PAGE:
Dot11Radio1:BACKHAUL: 43 : 7
*May 03 13:13:49.219: 1242: 0010.a4e5.2056, nh 001c.b107.fa2f, swif Virtual-
Dot11Radio1:BACKHAUL: 43 : 8
*May 03 13:13:49.219: 1242: 0001.0386.1991, nh 001c.b107.fa2f, swif Virtual-
Dot11Radio1:BACKHAUL: 43 : 8
*May 03 13:13:49.219: 1242:
*May 03 13:13:49.219: 1242: Bridge Group 2 Vlan 12 :
*May 03 13:13:49.219: 1242:
*May 03 13:13:49.219: 1242: Table size: 128, count 3
*May 03 13:13:49.219: 1242: 0023.5df1.9d06 Virtual-Dot11Radio1 LEARNED (life 300)
*May 03 13:13:49.219: 1242: 000f.b049.5898 FastEthernet0 LEARNED (life 300)
*May 03 13:13:49.219: 1242: 0023.5df1.9d43 Virtual-Dot11Radio1 LEARNED (life 300)

From this output you can see that this AP has two bridge groups: one for VLAN 1 and the other for VLAN 12. There is a wired client in VLAN 12 with the MAC address of 000f.b049.5898.

The output from show mesh forwarding vlan mode tells you whether VLAN transparency is enabled or disabled on the AP, as demonstrated in Example 4.

Example 4: show mesh forwarding vlan mode Debug

(Cisco Controller) >debug ap command “show mesh forwarding vlan mode” 1242
(Cisco Controller) >*May 03 13:15:53.025: 1242:
*May 03 13:15:53.025: 1242: Vlan Transparent mode DISABLED
To see the VLANs that the AP is bridging, use show mesh forwarding vlan:
(Cisco Controller) >*May 03 13:15:17.697: 1242:
*May 03 13:15:17.697: 1242: Mesh Forwarding Vlans
*May 03 13:15:17.697: 1242: Vlan: 1 Supporting Bridge Group: 1
*May 03 13:15:17.697: 1242: Vlan: 12 Supporting Bridge Group: 2

To see transmit and receive stats for the bridged VLANs, use show mesh ethernet vlan statistics, as demonstrated in Example 5.

Example 5: show mesh forwarding table Debug (continued)

(Cisco Controller) >debug ap command “show mesh ethernet vlan statistics” 1242
Interface Rx Packets Tx Packets Tbridge Reject
FastEthernet0 119 41 0

This output is helpful in determining whether traffic passing over the bridge links.

To troubleshoot bridge group membership, use show mesh forwarding interfaces, as demonstrated in Example 6.

Example 6: show mesh forwarding interfaces Debug

(Cisco Controller) >debug ap command “show mesh forwarding interfaces” 1242
(Cisco Controller) >*May 03 13:19:26.714: 1242: Bridge Group 1: Ethernet
Bridging enabled
*May 03 13:19:26.714: 1242: Virtual-Dot11Radio1: Virtual-Dot11Radio1(state is
*May 03 13:19:26.714: 1242: Node 001c.b107.fa2f
*May 03 13:19:26.714: 1242: Bridge Group 2: Ethernet Bridging enabled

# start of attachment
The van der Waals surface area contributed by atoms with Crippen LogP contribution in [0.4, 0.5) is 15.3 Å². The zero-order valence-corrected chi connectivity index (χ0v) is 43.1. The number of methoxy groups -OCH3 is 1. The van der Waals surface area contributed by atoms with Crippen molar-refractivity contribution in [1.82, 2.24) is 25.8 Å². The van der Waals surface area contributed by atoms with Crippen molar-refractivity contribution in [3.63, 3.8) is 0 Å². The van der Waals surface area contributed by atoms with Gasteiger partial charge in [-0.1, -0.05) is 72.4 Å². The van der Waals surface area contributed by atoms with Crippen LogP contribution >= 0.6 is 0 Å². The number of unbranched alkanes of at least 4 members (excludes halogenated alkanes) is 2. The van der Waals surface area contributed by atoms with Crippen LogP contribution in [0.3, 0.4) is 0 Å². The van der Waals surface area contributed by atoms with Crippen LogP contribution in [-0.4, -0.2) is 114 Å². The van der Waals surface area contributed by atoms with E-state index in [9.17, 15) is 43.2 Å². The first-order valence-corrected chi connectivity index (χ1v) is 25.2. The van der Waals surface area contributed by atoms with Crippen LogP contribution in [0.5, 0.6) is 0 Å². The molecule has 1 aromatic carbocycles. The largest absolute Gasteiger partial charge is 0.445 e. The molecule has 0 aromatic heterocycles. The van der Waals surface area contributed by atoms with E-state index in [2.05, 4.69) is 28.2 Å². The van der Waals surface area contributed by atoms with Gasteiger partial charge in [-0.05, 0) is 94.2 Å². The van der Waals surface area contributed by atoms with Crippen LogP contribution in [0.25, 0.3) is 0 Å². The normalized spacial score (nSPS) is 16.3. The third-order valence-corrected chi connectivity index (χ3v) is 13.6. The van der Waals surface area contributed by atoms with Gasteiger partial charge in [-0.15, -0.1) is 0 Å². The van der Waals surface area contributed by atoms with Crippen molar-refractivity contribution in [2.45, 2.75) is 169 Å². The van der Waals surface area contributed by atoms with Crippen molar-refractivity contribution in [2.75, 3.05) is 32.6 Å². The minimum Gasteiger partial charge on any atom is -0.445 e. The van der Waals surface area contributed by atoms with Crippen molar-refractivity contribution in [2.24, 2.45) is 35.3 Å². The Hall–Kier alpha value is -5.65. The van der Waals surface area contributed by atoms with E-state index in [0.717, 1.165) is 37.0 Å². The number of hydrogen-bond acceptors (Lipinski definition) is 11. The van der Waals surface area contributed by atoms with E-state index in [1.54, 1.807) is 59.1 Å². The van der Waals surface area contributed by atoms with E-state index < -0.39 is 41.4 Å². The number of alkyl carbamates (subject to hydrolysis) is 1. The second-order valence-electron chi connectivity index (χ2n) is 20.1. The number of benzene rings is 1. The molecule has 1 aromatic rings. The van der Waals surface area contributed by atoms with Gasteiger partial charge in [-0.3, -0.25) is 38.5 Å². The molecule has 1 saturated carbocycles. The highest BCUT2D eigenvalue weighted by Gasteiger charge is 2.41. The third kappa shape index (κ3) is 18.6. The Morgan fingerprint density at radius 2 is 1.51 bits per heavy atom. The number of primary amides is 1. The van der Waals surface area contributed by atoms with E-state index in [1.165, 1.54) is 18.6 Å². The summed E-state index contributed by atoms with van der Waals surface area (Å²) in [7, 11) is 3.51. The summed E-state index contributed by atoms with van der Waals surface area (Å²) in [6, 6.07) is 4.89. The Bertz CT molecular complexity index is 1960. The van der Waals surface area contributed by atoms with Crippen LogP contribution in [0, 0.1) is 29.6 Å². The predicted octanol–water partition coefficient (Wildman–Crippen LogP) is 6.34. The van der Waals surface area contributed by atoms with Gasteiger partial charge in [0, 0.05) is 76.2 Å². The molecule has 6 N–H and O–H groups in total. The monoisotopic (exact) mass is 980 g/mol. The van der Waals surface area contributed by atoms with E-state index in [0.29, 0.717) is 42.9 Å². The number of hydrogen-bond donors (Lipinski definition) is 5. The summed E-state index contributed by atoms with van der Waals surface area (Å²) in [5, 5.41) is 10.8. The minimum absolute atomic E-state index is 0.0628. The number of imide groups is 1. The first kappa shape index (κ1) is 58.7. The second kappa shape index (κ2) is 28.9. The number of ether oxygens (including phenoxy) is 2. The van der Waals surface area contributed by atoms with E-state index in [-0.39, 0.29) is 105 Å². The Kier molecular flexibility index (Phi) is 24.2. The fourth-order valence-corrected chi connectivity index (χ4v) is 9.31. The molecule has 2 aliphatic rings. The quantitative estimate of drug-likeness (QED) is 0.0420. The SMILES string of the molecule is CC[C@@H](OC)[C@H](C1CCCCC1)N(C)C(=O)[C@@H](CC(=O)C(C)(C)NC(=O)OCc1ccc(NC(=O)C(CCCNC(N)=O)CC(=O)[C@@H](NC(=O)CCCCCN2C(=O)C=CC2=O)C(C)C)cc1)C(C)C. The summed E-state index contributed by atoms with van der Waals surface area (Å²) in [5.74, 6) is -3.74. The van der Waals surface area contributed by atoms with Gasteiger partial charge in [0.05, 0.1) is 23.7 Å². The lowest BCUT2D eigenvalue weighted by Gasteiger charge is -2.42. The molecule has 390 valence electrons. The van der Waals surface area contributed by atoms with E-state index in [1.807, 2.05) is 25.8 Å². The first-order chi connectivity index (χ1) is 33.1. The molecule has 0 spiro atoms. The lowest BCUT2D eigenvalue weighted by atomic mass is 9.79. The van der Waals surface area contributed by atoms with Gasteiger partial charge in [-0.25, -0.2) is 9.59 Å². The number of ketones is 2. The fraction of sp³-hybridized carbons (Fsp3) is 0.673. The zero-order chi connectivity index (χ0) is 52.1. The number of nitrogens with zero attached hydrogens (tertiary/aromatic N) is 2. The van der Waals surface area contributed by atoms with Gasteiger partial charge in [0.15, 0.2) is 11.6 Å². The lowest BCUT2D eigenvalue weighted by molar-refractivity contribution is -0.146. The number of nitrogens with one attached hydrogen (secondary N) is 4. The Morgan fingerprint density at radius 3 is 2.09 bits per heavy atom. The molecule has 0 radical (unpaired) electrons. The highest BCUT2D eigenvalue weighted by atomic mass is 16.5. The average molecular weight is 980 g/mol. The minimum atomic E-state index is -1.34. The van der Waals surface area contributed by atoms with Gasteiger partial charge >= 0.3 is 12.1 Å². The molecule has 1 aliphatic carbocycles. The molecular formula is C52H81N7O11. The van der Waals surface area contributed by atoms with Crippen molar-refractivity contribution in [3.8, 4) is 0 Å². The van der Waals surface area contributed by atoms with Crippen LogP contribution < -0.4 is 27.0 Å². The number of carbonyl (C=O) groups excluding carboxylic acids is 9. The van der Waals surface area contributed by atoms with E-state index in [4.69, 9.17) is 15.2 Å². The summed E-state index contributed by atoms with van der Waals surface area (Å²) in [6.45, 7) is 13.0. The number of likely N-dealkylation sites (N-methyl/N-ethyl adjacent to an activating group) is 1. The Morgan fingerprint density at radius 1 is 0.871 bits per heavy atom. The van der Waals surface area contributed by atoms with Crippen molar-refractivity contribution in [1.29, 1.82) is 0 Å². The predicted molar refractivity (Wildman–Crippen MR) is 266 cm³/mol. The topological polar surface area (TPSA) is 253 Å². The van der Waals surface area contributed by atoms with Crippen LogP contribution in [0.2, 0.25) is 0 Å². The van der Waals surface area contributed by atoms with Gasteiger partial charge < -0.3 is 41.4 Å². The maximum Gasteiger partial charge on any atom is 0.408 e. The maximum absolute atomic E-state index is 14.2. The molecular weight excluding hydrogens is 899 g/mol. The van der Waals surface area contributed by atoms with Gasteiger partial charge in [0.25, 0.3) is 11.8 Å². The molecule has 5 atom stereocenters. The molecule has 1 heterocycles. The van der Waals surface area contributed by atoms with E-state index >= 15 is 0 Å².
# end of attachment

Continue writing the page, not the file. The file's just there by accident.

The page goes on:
*May 03 13:19:26.714: 1242: FastEthernet0: FastEthernet0(state is OPEN)
*May 03 13:19:26.714: 1242: Node 0083.e574.0b0d
*May 03 13:19:26.714: 1242: Virtual-Dot11Radio1: Virtual-Dot11Radio1(state is
*May 03 13:19:26.714: 1242: Node 001c.b107.fa2f

Here you can see that Ethernet Bridging is enabled for bridge group 1 and 2. The FastEthernet port 0 is in bridge group 2. With the preceding output of show mesh forwarding vlan, you know that bridge group 2 is forwarding VLAN 12.

The switch trunk port should not allow any VLAN other than the VLANs used in the mesh sector connected through it. Because of a bug, CSCsr87215, the packets from other non-configured VLANs are accepted in the native-VLAN through the RAP backhaul Ethernet interface. You can easily avoid this by carefully configuring the switch port.

As is the case with any network bridging deployment, you need take care that you do not create any routing or bridging loops within your network.


This article offered some insight into the Ethernet Bridging feature with mesh wireless networks, how to configure it, and how to troubleshoot it. Ethernet Bridging has evolved dramatically with the 5.2 release of code and is no longer limited to simply extending the Layer 2 network in which the mesh LAPs reside.

About the Author:

Lee Johnson is currently a wireless specialist on the RTP Wireless Technical Assistance Center (TAC) team at Cisco. He has been troubleshooting wireless networks, including both autonomous and controllerbased infrastructures, since 2006. Lee troubleshoots complex wireless issues in Cisco customer networks around the world.

He has been dispatched to customer sites to address critical accounts and represented Cisco at Networkers. He also provides training and documentation for fellow Cisco engineers in both wireless and nonwireless TAC groups. Lee works closely with the wireless development group at Cisco to improve product quality and the customer experience with the WLC.

He holds a bachelor of science degree in biology from the University of North Carolina at Chapel Hill.

Lee Johnson

Deploying and Troubleshooting Cisco Wireless LAN Controllers
By Mark L. Gress, Lee Johnson
ISBN-10: 1-58705-814-6
Published: Nov 9, 2009
US SRP $58.50
Publisher: Cisco Press